Home Communication News Informer | April #2

Informer | April #2

Posted on Tuesday, April 16, 2024
Print the Informer

Article provided by: Amanda Trebon Boyd, Iowa League of Cities

As public entities in Iowa gear up for seasonal activities and events, the need for hiring seasonal workers becomes apparent, whether it’s for park maintenance, event staffing, or other seasonal tasks. Many members rely on minors for summer help, particularly in roles such as lifeguards at pools and assistants in parks. Since seasonal workers, especially minors, may only work temporarily, employers sometimes overlook proper orientation and onboarding processes. However, finding the right individuals for these temporary positions is crucial for ensuring smooth operations. It’s essential to recognize that many seasonal workers, especially teenagers, might be starting their first-ever job.

How can public entities attract qualified candidates for seasonal positions?
To attract qualified candidates, Iowa public entities can utilize a variety of recruitment strategies. This includes posting job listings on the city’s websites and social media platforms, as well as local job boards. Collaborating with local schools, colleges, and community organizations can help reach potential applicants. Offering competitive wages, flexible scheduling options, and opportunities for skill development can further enhance the appeal of seasonal positions.

What steps should public entities take to ensure a smooth hiring process for seasonal workers?
To streamline the hiring process, employers should establish clear job descriptions outlining the responsibilities and requirements of each seasonal position. Utilizing online application systems can simplify the application and screening process. Conducting thorough interviews and reference checks helps ensure that candidates are well-suited for the role. Additionally, providing comprehensive training for seasonal workers, especially minors, enables them to perform their duties effectively from day one.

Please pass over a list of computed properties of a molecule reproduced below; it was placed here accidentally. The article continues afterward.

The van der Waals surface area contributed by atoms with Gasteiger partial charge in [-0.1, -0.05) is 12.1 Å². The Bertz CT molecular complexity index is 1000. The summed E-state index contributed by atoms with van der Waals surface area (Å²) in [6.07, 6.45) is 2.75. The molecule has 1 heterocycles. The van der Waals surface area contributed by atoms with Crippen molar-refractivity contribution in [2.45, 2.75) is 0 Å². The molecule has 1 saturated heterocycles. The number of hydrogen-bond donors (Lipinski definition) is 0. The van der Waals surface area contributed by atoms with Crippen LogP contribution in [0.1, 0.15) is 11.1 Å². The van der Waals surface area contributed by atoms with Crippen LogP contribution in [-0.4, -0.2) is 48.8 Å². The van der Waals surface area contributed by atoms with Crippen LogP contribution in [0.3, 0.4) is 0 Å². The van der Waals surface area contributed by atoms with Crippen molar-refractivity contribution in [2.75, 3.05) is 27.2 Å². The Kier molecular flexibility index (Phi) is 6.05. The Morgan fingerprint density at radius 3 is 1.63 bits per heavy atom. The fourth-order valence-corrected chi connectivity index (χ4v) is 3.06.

How can public entities effectively manage and support their seasonal workforce?
Effective management and support are essential for maximizing the productivity and satisfaction of seasonal workers. Assigning dedicated supervisors or mentors to oversee seasonal staff can provide guidance and assistance as needed. Encourage an environment where employees feel comfortable asking questions and seeking guidance. Establish communication channels to address any concerns or issues that may arise during the season. Recognizing and appreciating the contributions of seasonal workers through incentives, awards, or simple expressions of gratitude can also foster a positive work environment.

What are some legal considerations Iowa public entities should keep in mind when hiring seasonal workers?
Iowa public entities must adhere to federal and state labor laws when hiring seasonal workers to ensure compliance with minimum wage requirements, workers’ compensation coverage, and a safe working environment. Public entities need to be mindful of specific regulations or ordinances applicable to seasonal employment within their jurisdiction. Consulting with legal counsel or human resources professionals can help ensure compliance with relevant laws and regulations. Employers should adhere to various employment laws, including the Fair Labor Standards Act (FLSA) for minimum wage, overtime, and child labor regulations. Additionally, businesses with 15 or more employees should consider regulations from the Equal Employment Opportunity Commission (EEOC) regarding discrimination and equal pay, while those with over 50 employees must comply with Affordable Care Act (ACA) regulations. Moreover, special attention should be given to Iowa Child Labor Law and Occupational Safety and Health Administration (OSHA) regulations when hiring teenagers.